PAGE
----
Statue of “Capitoline Gaul”

Statua del "Galata Capitolino"
From a Pergamene original
Material and technique: 
alt. 93 cm, Plinto larg. 0.89 lung. 1.865
From Rome, Horti Sallustiani
inv. MC0747

The sculpture, reproduced several times in engravings and drawings, is perhaps the most famous sculpture of the entire collection. In 1734, the statue was acquired from the Ludovisi Sculpture Collection. Probably the Ludovisi family found the statue on the premises of their villa. The Villa Ludovisi was situated on the ancient horti of Caesar, which through inheritance then passed into the possession of the historian Sallustius. With great pathos the statue depicts a wounded Gaul (Galatian). His attributes are very evident: shield, torques around his neck, complete nudity, disorered locks of hair and moustache. The very visible wound indicates the sculptor's intention to depict the warrior in the last moment of resistance to his pain. Perhaps the image pertains to the great donation created during the era of Pergamon that Attalus placed along the terrace of the Temple of Athena Nikephoros in order to celebrate his victories over the Galatians.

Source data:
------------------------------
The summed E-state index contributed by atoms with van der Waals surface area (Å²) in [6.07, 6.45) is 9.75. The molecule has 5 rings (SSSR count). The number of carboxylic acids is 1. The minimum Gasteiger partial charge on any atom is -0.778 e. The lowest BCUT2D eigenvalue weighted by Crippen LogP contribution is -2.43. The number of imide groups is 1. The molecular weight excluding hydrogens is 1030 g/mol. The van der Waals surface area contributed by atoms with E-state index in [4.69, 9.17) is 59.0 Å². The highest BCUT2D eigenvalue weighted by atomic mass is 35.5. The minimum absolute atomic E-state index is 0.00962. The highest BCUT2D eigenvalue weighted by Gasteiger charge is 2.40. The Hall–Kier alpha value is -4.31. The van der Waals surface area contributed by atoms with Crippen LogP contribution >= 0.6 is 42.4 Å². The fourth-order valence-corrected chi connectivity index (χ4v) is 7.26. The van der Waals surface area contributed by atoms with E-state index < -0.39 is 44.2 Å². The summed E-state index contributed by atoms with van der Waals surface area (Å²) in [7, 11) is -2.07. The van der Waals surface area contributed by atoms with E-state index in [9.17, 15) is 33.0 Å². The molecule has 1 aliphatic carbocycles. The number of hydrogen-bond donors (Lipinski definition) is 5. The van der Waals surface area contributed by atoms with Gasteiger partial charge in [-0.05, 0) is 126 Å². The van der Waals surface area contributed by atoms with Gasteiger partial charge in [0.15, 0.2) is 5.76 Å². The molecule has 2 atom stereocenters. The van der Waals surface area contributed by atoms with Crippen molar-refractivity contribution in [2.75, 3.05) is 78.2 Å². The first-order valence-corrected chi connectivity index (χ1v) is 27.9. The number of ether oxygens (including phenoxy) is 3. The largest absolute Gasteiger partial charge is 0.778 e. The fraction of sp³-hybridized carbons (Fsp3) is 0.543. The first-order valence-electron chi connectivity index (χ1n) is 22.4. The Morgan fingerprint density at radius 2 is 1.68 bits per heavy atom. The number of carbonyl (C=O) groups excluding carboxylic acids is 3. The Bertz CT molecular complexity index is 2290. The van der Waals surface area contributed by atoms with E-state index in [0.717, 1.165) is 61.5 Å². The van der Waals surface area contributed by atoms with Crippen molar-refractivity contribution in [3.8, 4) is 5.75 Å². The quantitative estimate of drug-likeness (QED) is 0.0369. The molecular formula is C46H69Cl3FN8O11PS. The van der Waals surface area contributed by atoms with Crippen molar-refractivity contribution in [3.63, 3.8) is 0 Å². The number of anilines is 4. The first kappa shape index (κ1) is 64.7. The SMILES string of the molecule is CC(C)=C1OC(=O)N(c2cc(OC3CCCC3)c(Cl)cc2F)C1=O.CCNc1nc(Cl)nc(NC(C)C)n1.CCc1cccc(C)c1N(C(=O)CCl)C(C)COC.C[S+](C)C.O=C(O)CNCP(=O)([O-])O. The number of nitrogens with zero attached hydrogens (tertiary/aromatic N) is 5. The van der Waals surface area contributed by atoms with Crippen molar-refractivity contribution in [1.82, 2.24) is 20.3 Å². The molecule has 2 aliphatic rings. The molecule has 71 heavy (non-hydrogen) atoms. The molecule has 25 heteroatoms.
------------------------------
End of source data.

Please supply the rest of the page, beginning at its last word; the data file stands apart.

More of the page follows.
The hall

Palazzo Nuovo - Sala del Gladiatore

The centre of the room features the so-called "Dying Galatian", one of the best-known and most important works in the museum. 
It is a replica of one of the sculptures in the ex-voto group dedicated to Pergamon by Attalus I to commemorate the victories over the Galatians in the III and II centuries BC.

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